“In response to the concept of Machismo there exists the female version known as ‘Marianismo,’ which delineates the role of the mother and female caretaker of the cohesive unit known as the family.” (Stevens 1973; Torres, Solberg, and Carlstrom 2002). All Mexican females within the nuclear family are subservient to their mother. The mother is the one person that is a constant within the home, even to the present day. She, also, can become violent when she perceives a threat to her children. It is important to point out that this is true of all mothers, even the most placid, and not only those of the Chicano community.

While many Mexican women (Chicanas) now are working outside the home to bring in financial capital to assist in the survival of the family, most times it is due to the non-availability of jobs for their husbands. The cultural gender concept of ‘Marianismo’ for women has not changed.  These cultural gender roles have held the nuclear cohesive unit known as the family together in good times as well as bad, over many centuries, and will remain to define gender roles within the Chicano identity.



Racial Discrimination in California Schools

Racial Discrimination

And Non-White Immigration:

Is There A Tie Between the Two?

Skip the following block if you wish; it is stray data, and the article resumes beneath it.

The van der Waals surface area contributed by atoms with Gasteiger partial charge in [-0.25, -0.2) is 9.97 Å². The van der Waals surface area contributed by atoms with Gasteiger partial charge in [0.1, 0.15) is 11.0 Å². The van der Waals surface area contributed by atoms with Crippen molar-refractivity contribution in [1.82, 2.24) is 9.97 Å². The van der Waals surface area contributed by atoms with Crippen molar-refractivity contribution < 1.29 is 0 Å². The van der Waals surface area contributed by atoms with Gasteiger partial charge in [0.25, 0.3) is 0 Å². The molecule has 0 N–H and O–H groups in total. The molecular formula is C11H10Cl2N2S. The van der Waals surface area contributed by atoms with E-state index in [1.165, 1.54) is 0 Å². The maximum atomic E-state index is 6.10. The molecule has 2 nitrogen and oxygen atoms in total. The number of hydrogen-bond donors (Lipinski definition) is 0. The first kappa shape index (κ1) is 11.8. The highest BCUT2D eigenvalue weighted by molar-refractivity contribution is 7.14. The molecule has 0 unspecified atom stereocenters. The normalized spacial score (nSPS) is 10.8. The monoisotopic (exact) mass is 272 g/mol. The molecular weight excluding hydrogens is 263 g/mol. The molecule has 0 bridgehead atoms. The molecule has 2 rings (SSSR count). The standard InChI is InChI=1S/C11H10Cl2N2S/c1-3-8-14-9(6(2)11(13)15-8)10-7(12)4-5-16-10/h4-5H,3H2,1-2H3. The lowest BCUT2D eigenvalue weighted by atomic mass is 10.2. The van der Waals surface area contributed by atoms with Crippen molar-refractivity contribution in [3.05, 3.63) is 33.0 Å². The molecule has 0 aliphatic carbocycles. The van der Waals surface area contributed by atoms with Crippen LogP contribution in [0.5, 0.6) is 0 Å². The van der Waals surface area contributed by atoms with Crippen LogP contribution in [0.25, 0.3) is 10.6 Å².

Racial discrimination is alive and well in the public schools of California! In a study done, by Lindsey Perez Huber of the University of California at Los Angeles, of forty interviews conducted with twenty undocumented Latinas, and twenty United States born Latinas, on the subject of “white dominance” over “people of color” within the school system by teacher’s discourses in school classrooms (Huber, 379-401). Think about racial discrimination in our society today and you probably would be apt to say that there is no such thing, but there is still an air of superiority and dominance attached to being a white person.

This is especially true in public schools in the State of California! Children of color, especially Latinas/Latinos are treated differently from their white cohorts. The manner in which non-whites are addressed, politely, but with condescension, and taught to be subservient to their white teachers and classmates, any white person for that matter. It was as if every Latina/Latino was illegally in the United States.

In California schools, if you do not speak perfect English, you are looked down upon by your peers and instructors alike, because “the only right language to speak is English. Without fluency in English, future opportunities are not likely to be forthcoming. The real distinction comes with your appearance; if you look Latino/Latina you are labeled a Mexican Immigrant forever in the eyes of the white authorities, even if you were born in the United States. Even if your ancestors had been here for countless generations” (Macedo, et al, 2003).